It was a little more than two years ago that a street vendor in Tunisia set himself on fire to protest a lack of job opportunities. His death sparked a people’s revolt in Tunisia that quickly spread to neighboring countries in the Middle East. And so the Arab Spring was born, igniting protests in Egypt, Yemen, Libya, Bahrain and Syria. As people took to the streets en masse, long-standing political regimes in many of those countries crumbled.
In the revolutions across the Arab world, people demanded more democracy. And it left Americans wondering whether it would bring more instability, more terrorism or if it would stabilize the region -- in short, “Is the Arab Spring a threat to us?”
The Arab Spring came a decade after 9/11, which thrust relations between America and the Muslim world into the height of crisis. But for centuries before that, the United States has had a deep relationship, a deep involvement in the Middle East and the greater Arab world. It’s been a vital relationship because of oil and security, among other things. But it’s also been a vexing, difficult, sometimes tortured relationship. Today, we might call the countries “frenemies.”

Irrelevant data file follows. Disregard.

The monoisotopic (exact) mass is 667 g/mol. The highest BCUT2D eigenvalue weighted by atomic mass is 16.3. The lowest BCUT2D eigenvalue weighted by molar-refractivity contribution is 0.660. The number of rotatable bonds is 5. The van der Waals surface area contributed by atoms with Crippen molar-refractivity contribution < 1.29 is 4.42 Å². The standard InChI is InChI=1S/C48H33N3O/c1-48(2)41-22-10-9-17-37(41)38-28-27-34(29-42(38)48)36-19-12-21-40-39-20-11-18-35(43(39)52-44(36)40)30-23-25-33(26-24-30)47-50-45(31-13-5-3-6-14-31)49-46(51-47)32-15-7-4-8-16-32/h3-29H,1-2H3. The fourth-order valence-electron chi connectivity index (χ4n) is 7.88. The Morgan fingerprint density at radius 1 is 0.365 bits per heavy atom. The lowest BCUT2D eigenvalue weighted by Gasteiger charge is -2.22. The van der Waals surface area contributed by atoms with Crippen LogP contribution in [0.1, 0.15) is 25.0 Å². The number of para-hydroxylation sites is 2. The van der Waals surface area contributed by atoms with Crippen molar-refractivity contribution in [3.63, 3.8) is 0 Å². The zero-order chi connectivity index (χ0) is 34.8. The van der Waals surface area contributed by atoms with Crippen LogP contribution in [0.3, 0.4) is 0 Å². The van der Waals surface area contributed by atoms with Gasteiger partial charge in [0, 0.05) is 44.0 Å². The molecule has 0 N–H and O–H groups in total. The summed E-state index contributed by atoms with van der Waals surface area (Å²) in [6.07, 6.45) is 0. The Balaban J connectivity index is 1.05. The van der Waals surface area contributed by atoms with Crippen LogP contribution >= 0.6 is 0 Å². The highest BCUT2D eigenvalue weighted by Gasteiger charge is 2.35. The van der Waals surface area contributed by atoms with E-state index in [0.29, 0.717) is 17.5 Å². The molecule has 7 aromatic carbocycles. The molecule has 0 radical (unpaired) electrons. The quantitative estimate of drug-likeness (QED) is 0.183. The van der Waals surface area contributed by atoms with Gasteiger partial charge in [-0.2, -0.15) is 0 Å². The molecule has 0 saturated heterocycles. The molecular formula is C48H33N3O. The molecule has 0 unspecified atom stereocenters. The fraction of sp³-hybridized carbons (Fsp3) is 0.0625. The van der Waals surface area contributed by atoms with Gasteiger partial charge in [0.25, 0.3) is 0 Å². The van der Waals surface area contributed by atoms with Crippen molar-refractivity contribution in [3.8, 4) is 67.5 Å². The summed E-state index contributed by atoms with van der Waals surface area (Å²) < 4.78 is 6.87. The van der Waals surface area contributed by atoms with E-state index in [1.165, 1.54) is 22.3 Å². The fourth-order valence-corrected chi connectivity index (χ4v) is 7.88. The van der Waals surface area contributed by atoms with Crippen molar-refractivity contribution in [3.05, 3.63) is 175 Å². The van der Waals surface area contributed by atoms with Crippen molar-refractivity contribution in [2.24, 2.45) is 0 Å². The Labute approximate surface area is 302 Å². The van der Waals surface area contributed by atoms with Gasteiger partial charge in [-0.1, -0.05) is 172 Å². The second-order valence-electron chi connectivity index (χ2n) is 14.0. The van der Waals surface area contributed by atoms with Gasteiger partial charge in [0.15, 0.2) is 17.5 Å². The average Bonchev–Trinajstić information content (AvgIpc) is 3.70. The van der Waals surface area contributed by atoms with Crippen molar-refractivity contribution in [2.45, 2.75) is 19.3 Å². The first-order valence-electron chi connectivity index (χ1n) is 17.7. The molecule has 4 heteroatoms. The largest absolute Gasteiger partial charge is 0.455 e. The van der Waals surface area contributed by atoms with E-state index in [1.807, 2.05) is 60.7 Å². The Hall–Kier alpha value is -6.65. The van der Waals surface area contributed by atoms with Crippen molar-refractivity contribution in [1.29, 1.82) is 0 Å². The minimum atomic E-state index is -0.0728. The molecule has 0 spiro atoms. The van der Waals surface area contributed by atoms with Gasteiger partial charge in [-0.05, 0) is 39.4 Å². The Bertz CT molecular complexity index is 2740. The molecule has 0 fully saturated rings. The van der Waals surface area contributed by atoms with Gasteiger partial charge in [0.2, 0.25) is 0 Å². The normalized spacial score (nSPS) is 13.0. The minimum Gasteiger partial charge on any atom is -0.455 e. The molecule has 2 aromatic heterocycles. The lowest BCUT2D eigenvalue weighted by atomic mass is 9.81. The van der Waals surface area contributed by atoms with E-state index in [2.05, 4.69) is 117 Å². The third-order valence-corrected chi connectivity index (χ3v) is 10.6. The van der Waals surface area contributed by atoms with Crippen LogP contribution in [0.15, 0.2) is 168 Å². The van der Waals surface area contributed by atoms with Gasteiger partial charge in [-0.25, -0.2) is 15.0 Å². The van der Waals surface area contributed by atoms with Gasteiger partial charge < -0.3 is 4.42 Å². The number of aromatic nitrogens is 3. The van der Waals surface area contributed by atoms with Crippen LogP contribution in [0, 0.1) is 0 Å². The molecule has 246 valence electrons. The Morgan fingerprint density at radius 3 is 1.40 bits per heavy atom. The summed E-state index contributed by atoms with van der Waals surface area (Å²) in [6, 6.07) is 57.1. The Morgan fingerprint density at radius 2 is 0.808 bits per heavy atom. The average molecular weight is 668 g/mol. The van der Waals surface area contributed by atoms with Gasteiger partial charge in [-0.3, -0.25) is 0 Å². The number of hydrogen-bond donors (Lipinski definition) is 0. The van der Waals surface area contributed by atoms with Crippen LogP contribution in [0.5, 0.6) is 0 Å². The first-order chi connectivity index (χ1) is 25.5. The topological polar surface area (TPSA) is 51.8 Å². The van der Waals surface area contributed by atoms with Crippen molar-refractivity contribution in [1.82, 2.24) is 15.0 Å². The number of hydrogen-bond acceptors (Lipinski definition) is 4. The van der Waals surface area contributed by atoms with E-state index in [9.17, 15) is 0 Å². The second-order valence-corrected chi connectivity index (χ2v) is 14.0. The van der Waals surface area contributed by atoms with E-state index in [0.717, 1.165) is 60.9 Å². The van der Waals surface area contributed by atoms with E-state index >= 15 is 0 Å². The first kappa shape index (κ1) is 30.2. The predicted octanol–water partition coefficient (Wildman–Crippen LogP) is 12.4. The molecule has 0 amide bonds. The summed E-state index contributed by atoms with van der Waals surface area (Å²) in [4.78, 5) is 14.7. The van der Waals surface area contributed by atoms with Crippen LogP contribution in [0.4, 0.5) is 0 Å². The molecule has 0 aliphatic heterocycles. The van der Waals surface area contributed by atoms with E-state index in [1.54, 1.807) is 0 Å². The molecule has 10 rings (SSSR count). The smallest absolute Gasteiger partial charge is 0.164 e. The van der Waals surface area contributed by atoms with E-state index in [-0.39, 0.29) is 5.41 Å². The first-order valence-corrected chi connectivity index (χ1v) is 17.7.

And indeed, that’s kind of the name of a new graphic history of the relationship between the U.S. and the Middle East. Christiane speaks with Jean-Pierre Filiu, author of “Best of Enemies: A History of U.S. and Middle East Relations.” He collaborated with the renowned French graphic artist David Beauchard, who calls himself David B.